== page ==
German field post in World War II

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Field post with registered mail (1944)

In the case of the German field post in the Second World War, a distinction is made between military field post items that were sent by Wehrmacht services and had a stamp or official seal on the outside, and private items sent by Wehrmacht members as senders or recipients that were sent in personal matters. It was an unrestricted part of the Wehrmacht , the previous dependency on the imperial postal administration for postal technical issues no longer existed.

Usage authorization

Mobile field post office
German soldier reads a field post letter on the Eastern Front (1942).
Field Post in the Navy : Distribution of Mail on a German Outpost Boat (1939).

Those entitled consisted not only of the families of the three services Army , Air Force and Navy active duty, but also from the SS available troops , the SS Death's Head units , the police divisions and other independent associations of SS available troops. Civilians who were on an equal footing with members of the armed forces (Section 35 of the Armed Forces Act of May 21, 1935) and members of the Reich Labor Service who were deployed in the area of ​​operations in the service of the armed forces (this group also included private persons who were in service with the armed forces and received board and lodging from her), could also use the field post. The prerequisite was the allocation of a field post number to the unit or the office, if an open address was used, the accommodation and meals provided by the Wehrmacht in nature or through daily allowances etc. were decisive.

Ordinary postcards and letters (up to 250 g), small parcels (up to 1 kg), postal and payment orders in the field up to RM 1,000 , postal orders and payment cards from the field up to RM 1,000, some newspapers, field post newspaper packages and telegrams were permitted. Excess weights were tolerated for letters up to 25 g and for parcels up to 100 g. Military agencies could also send items by registered mail or insured mail, as well as parcels. Postal orders, cash on delivery, direct mail, letters with a delivery certificate, return receipts and telegraphic payment instructions were completely excluded.

The following fees were charged for private mailings : Parcels up to 1,000 g 20 RPf. For post and payment orders to the field, field post orders and field payment cards from the field and telegrams, the usual domestic fee. For newspapers, half of the order fee was billed to the publisher. Newspaper packages cost 20 RPf. per kilogram or part thereof. Parcels from home had to be franked, parcels going home should be franked. Only the simple shortfall was then charged, this also applied to parcels within the Wehrmacht.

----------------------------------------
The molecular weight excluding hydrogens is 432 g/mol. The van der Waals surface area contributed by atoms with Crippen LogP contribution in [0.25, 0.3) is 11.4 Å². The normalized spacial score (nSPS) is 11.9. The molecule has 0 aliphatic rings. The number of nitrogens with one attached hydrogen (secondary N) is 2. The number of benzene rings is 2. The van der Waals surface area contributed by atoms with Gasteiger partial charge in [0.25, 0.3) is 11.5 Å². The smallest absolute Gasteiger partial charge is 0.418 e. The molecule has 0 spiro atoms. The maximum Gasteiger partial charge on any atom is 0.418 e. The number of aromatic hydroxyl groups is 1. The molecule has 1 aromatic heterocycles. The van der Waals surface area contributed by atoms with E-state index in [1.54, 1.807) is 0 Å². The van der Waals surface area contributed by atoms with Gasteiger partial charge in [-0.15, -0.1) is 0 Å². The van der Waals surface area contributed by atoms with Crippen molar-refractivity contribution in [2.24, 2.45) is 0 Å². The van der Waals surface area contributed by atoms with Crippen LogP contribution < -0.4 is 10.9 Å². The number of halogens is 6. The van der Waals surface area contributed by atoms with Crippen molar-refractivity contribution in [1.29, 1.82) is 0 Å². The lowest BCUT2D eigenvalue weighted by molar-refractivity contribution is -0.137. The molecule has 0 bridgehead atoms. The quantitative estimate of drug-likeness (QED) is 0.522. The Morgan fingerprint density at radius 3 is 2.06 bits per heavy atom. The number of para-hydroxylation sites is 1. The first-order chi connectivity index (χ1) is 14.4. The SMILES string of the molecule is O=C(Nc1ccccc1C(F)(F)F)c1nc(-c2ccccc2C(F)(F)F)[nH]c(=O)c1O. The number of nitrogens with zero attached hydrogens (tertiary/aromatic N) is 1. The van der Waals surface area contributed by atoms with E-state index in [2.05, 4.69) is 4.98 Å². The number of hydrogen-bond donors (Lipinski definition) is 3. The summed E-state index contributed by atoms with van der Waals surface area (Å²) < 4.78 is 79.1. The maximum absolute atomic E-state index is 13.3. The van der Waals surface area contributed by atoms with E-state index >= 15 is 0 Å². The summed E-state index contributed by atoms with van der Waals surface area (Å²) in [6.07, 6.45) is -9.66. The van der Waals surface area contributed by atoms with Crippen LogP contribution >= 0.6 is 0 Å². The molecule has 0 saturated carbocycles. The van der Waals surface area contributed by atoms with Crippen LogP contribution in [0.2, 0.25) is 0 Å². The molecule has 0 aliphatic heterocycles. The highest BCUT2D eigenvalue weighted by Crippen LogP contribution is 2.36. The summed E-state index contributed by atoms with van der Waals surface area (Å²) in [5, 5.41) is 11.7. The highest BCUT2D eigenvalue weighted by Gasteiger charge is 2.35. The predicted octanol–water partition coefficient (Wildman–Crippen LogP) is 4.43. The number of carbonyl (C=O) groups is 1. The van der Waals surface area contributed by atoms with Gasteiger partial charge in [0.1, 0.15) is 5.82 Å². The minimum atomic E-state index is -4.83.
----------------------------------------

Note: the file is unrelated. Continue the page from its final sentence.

All consignments had to be marked “Field Post” and the exact address of the sender. On consignments from agencies and members of units with a camouflaged address, only the field post address was allowed to be used as the sender information. The field post from members of the Wehrmacht either had to be posted to a field post office or stamped or stamped with the unit's official seal had to be delivered to a post office for onward transport by this same unit. Posting through mailboxes was to be restricted.

Back - favor for Greater Germany

Items that did not meet these conditions were charged the public postal service like normal items. The address of the consignments to the soldiers had to include the rank and name of the recipient, as well as either the five-digit field post number or, if the address was open, the full office address of his Wehrmacht unit. Shipments with the recipient's home address were subject to public charges. These provisions came into force on April 1, 1940.

Soon the weight for field post letters was reduced to 100 g. Private field post consignments over 100 g were now considered postage-free as small parcels up to 250 g. Parcels over 250 g to 1 kg also cost 20 RPf. However, it was quite possible that parcel traffic to the front or home or even completely stopped for some time, the gazette reports about it again and again. It seems that this shipping method was not entirely problem-free. In December 1940, the weight for postage paid carriage was increased to 275 g.


Special stamp from 1944 "Field Post in the East": Field post officer with a mail bag , a
Kraftpost bus in the background
Monthly statistics 1939–1944. The December months are colored red for clarity.

According to records of the Reich Postal Ministry , field post items were sent to and from the field in millions during the war:

  • 1939: 1,167
  • 1940: 3.736
  • 1941: 5,994
  • 1942: 7.205
  • 1943: 7,652
  • 1944: 4,867

The extensive army mail mediated by the field post between the armies is not included in these figures.

German field post
shipments in the Second World War Shipments (news mail and parcels ) to and from the field , in millions
month 1939 1940 1941 1942 1943 1944 1945
January - 285 415 565 710 595 ?
February - 303 402 506 605 568 ?
March - 305 429 549 644 606 ?
April - 225 455 541 639 576 ?
May - 250 493 581 670 566 ?
June - 252 427 575 620 557 -
July - 252 504 583 637 535 -
August - 239 555 604 631 458 -
September 192 327 571 585 620 406 -
October 219 327 540 687 582 ? -
November 340 385 562 745 596 ? -
December 416 502 640 684 698 ? -

List of military postage stamps

General and local expenses

The stamp numbers 1 to 4 are considered "general issues" and were issued by the army field postmaster in the OKH . The brand numbers from 5 on were so-called "local issues".